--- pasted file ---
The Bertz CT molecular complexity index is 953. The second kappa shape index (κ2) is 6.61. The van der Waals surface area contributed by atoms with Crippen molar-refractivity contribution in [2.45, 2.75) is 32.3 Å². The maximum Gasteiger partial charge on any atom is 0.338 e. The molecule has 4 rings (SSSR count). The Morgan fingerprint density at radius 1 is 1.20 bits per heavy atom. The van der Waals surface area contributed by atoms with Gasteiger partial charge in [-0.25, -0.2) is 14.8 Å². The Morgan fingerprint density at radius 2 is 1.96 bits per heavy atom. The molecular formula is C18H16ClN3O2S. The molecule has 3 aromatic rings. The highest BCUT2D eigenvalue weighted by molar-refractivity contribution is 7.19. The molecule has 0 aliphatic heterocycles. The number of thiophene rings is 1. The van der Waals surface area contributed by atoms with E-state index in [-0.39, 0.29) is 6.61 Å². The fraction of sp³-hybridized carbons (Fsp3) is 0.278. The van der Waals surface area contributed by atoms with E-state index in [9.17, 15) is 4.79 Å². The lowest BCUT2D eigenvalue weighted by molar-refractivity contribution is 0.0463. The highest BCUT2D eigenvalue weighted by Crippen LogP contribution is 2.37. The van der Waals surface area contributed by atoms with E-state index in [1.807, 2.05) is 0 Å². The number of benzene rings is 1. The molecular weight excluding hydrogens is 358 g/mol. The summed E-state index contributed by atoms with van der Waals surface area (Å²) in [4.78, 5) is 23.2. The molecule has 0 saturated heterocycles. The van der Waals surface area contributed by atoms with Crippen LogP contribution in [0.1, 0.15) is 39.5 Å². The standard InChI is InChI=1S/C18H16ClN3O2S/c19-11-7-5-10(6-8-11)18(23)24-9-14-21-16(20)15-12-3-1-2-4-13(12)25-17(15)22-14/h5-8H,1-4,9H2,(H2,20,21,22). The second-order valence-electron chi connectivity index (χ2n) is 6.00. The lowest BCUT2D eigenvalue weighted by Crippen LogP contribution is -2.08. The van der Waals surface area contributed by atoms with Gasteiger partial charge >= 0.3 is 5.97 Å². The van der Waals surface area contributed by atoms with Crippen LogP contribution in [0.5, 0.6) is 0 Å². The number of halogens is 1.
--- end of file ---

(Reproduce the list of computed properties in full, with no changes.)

The Bertz CT molecular complexity index is 953. The second kappa shape index (κ2) is 6.61. The van der Waals surface area contributed by atoms with Crippen molar-refractivity contribution in [2.45, 2.75) is 32.3 Å². The maximum Gasteiger partial charge on any atom is 0.338 e. The molecule has 4 rings (SSSR count). The Morgan fingerprint density at radius 1 is 1.20 bits per heavy atom. The van der Waals surface area contributed by atoms with Gasteiger partial charge in [-0.25, -0.2) is 14.8 Å². The Morgan fingerprint density at radius 2 is 1.96 bits per heavy atom. The molecular formula is C18H16ClN3O2S. The molecule has 3 aromatic rings. The highest BCUT2D eigenvalue weighted by molar-refractivity contribution is 7.19. The molecule has 0 aliphatic heterocycles. The number of thiophene rings is 1. The van der Waals surface area contributed by atoms with E-state index in [-0.39, 0.29) is 6.61 Å². The fraction of sp³-hybridized carbons (Fsp3) is 0.278. The van der Waals surface area contributed by atoms with E-state index in [9.17, 15) is 4.79 Å². The lowest BCUT2D eigenvalue weighted by molar-refractivity contribution is 0.0463. The highest BCUT2D eigenvalue weighted by Crippen LogP contribution is 2.37. The van der Waals surface area contributed by atoms with E-state index in [1.807, 2.05) is 0 Å². The number of benzene rings is 1. The molecular weight excluding hydrogens is 358 g/mol. The summed E-state index contributed by atoms with van der Waals surface area (Å²) in [4.78, 5) is 23.2. The molecule has 0 saturated heterocycles. The van der Waals surface area contributed by atoms with Crippen LogP contribution in [0.1, 0.15) is 39.5 Å². The standard InChI is InChI=1S/C18H16ClN3O2S/c19-11-7-5-10(6-8-11)18(23)24-9-14-21-16(20)15-12-3-1-2-4-13(12)25-17(15)22-14/h5-8H,1-4,9H2,(H2,20,21,22). The second-order valence-electron chi connectivity index (χ2n) is 6.00. The lowest BCUT2D eigenvalue weighted by Crippen LogP contribution is -2.08. The van der Waals surface area contributed by atoms with Gasteiger partial charge >= 0.3 is 5.97 Å². The van der Waals surface area contributed by atoms with Crippen LogP contribution in [0.5, 0.6) is 0 Å². The number of halogens is 1.